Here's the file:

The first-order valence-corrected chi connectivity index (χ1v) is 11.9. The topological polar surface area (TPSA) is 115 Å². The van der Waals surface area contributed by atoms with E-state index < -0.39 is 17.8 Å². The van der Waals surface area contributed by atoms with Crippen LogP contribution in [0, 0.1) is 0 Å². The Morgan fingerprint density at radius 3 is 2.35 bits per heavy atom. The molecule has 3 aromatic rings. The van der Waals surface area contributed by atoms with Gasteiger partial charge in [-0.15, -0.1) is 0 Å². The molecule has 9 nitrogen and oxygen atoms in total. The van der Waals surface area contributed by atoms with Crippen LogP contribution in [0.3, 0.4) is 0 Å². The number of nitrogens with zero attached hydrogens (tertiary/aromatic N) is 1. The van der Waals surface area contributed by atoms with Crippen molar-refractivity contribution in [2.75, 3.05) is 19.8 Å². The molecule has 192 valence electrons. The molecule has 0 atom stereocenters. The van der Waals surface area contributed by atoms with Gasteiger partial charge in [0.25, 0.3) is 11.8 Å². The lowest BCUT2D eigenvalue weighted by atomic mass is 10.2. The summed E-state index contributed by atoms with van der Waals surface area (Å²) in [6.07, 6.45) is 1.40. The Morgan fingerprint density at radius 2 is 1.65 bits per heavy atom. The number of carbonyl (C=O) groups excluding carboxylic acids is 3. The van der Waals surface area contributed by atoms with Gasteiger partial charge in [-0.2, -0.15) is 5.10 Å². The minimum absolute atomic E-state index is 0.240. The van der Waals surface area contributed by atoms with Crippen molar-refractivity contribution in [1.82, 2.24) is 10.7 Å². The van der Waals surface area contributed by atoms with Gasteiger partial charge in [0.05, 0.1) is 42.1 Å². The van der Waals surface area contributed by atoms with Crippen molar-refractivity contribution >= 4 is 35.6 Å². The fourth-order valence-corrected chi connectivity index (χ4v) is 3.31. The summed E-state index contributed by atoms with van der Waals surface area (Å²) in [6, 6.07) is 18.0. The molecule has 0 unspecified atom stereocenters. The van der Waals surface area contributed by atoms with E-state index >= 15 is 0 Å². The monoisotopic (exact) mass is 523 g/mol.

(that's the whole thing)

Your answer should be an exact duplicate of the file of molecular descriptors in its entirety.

The first-order valence-corrected chi connectivity index (χ1v) is 11.9. The topological polar surface area (TPSA) is 115 Å². The van der Waals surface area contributed by atoms with E-state index < -0.39 is 17.8 Å². The van der Waals surface area contributed by atoms with Crippen LogP contribution in [0, 0.1) is 0 Å². The Morgan fingerprint density at radius 3 is 2.35 bits per heavy atom. The molecule has 3 aromatic rings. The van der Waals surface area contributed by atoms with Gasteiger partial charge in [-0.15, -0.1) is 0 Å². The molecule has 9 nitrogen and oxygen atoms in total. The van der Waals surface area contributed by atoms with Crippen LogP contribution in [0.3, 0.4) is 0 Å². The number of nitrogens with zero attached hydrogens (tertiary/aromatic N) is 1. The van der Waals surface area contributed by atoms with Crippen molar-refractivity contribution in [2.75, 3.05) is 19.8 Å². The molecule has 192 valence electrons. The molecule has 0 atom stereocenters. The van der Waals surface area contributed by atoms with Gasteiger partial charge in [0.25, 0.3) is 11.8 Å². The lowest BCUT2D eigenvalue weighted by atomic mass is 10.2. The summed E-state index contributed by atoms with van der Waals surface area (Å²) in [6.07, 6.45) is 1.40. The Morgan fingerprint density at radius 2 is 1.65 bits per heavy atom. The number of carbonyl (C=O) groups excluding carboxylic acids is 3. The van der Waals surface area contributed by atoms with Gasteiger partial charge in [-0.2, -0.15) is 5.10 Å². The minimum absolute atomic E-state index is 0.240. The van der Waals surface area contributed by atoms with Crippen molar-refractivity contribution in [1.82, 2.24) is 10.7 Å². The van der Waals surface area contributed by atoms with Gasteiger partial charge in [0.05, 0.1) is 42.1 Å². The van der Waals surface area contributed by atoms with Crippen molar-refractivity contribution >= 4 is 35.6 Å². The fourth-order valence-corrected chi connectivity index (χ4v) is 3.31. The summed E-state index contributed by atoms with van der Waals surface area (Å²) in [6, 6.07) is 18.0. The molecule has 0 unspecified atom stereocenters. The van der Waals surface area contributed by atoms with E-state index >= 15 is 0 Å². The monoisotopic (exact) mass is 523 g/mol.